Let us consider the teachers.

The Echelon Insights report includes a section on “the millennial parent”; for the sake of space, I will proceed directly to the last section, “the millennial teacher.” Some highlights:

Even more than non-teachers, they feel their own education was a good one, and they have an even more negative view of the education the average student receives today, with two-thirds of millennial teachers saying students get a “fair” or “poor” education these days. And teachers have higher expectations for what our schools should be doing for kids; while only half of millennials overall think that students should be college-ready upon leaving high school, that climbs to nearly eight-in-ten millennial teachers.

Teachers – like parents – view their own role in schools as a critical one. For teachers, it is positive culture inside a school (56 percent) and teacher creativity and flexibility (52 percent) that most signify a thriving school, and nearly half say that it is “ineffective teaching” that plays a role in a failing school. (This factor is second only to inadequate funding, the top choice for millennial teachers for why some schools struggle.)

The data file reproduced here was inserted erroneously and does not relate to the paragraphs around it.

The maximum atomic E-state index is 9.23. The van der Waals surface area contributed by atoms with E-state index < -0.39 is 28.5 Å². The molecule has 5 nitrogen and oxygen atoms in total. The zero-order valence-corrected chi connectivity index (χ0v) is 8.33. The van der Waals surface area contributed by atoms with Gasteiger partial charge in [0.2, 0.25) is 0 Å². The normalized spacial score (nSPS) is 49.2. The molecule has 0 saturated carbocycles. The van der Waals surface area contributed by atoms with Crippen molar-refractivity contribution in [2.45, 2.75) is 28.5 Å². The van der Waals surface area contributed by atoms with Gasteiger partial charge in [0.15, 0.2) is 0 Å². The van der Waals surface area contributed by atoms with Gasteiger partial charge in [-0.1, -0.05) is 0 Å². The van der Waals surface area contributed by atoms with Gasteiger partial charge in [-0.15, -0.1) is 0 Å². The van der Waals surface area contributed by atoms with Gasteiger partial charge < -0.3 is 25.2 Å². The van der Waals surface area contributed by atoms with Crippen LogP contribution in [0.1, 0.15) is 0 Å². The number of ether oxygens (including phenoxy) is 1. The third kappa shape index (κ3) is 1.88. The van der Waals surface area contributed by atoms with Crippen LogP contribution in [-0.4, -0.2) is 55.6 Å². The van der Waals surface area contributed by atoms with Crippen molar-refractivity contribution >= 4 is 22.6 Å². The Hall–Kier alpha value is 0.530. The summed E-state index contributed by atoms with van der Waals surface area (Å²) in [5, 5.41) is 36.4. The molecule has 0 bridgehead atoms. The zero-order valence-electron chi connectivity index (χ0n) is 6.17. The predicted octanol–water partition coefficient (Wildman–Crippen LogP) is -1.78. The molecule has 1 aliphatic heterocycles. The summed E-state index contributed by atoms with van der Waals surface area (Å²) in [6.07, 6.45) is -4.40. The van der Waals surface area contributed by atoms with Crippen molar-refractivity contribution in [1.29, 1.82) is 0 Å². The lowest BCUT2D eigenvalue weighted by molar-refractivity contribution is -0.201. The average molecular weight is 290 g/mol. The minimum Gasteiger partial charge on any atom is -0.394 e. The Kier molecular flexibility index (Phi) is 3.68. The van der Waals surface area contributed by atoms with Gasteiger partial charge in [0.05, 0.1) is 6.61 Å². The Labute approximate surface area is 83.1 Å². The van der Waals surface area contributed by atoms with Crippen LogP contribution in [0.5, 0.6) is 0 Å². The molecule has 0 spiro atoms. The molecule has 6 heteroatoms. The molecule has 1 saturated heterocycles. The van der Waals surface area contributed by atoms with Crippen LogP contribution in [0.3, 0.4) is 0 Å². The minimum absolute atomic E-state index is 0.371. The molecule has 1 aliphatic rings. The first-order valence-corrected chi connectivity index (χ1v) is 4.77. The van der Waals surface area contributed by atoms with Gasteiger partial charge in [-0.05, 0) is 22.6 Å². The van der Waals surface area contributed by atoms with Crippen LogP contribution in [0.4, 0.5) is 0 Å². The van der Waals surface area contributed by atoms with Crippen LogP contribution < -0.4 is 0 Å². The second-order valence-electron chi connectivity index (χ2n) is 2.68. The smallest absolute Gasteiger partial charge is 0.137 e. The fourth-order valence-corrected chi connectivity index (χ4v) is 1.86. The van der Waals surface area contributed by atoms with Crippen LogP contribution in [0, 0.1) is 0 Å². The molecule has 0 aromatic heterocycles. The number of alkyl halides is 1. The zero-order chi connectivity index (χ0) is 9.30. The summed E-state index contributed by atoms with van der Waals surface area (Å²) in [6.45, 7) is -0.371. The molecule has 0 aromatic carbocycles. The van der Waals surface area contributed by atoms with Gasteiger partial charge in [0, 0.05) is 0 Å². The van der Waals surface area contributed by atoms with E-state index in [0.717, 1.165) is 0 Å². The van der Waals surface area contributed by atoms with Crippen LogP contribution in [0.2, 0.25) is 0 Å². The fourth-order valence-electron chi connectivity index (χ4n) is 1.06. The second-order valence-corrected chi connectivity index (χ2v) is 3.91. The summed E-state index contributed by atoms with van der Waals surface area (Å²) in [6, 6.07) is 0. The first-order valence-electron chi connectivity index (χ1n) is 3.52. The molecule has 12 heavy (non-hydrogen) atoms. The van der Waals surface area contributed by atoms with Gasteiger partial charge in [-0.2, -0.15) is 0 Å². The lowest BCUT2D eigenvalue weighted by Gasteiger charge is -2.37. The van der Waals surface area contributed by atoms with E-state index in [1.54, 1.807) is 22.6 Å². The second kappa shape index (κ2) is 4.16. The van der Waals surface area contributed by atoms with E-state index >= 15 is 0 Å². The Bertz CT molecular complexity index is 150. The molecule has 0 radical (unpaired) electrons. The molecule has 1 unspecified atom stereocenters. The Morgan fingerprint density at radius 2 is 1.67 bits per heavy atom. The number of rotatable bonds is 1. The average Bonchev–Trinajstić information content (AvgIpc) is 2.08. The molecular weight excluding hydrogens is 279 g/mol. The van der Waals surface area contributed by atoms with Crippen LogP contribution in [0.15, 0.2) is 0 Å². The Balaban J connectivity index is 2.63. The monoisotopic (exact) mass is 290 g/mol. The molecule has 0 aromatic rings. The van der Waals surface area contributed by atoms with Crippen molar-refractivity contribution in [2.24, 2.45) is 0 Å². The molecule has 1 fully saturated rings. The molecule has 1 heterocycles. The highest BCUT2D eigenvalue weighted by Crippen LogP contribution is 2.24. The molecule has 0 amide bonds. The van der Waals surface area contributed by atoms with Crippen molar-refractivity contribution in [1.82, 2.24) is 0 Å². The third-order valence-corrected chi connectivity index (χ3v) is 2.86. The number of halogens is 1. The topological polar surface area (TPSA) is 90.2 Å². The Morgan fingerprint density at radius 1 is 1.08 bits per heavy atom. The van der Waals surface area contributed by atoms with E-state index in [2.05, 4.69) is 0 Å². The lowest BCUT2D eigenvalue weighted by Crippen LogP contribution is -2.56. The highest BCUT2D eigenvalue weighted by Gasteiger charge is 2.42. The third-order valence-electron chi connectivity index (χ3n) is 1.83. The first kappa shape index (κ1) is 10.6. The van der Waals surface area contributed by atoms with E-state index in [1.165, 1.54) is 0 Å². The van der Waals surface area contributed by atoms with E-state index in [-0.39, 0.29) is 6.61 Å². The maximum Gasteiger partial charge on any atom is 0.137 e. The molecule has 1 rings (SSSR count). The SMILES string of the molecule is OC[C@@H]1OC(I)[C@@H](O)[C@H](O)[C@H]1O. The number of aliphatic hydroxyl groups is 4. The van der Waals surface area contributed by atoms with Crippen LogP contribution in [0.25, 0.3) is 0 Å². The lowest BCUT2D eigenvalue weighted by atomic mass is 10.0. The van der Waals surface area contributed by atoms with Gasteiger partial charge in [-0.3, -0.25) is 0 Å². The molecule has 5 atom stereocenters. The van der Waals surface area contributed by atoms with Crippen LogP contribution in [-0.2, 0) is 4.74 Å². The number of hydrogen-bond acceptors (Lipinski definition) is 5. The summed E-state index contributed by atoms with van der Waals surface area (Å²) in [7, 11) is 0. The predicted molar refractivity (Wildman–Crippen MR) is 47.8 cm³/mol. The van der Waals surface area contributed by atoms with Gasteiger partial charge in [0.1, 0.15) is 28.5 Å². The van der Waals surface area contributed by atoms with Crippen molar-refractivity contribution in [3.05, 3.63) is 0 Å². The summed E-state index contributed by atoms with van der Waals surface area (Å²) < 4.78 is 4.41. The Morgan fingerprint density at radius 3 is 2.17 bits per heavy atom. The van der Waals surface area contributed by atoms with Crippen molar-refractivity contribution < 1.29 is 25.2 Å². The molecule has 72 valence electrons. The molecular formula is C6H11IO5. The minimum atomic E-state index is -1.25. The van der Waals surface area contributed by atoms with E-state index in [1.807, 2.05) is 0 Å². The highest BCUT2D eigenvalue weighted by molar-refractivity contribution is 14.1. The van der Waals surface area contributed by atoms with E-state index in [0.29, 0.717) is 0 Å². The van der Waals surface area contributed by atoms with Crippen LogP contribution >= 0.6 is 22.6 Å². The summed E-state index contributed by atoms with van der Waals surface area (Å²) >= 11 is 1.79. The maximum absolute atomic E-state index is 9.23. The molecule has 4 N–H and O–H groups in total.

Teachers are also open to the idea of big change in the abstract, with 69 percent saying they think schools need big changes in how they function, while only 31 percent say schools mostly need more funding. A majority (56 percent) are more worried that we will be too timid in reforming schools, rather than being too radical (44 percent). …

…While millennials overall lean against supporting “pay-for-performance” measures, millennial teachers feel that way much more strongly, with 88 percent saying that it should be credentials and experience, rather than what their students learn, that should determine their pay. Even when asked about their own compensation, 77 percent of millennial teachers would prefer to be paid via a system of “steps” based on degrees and years in the classroom, while only 14 percent would prefer to be paid based on their evaluations and their students’ progress.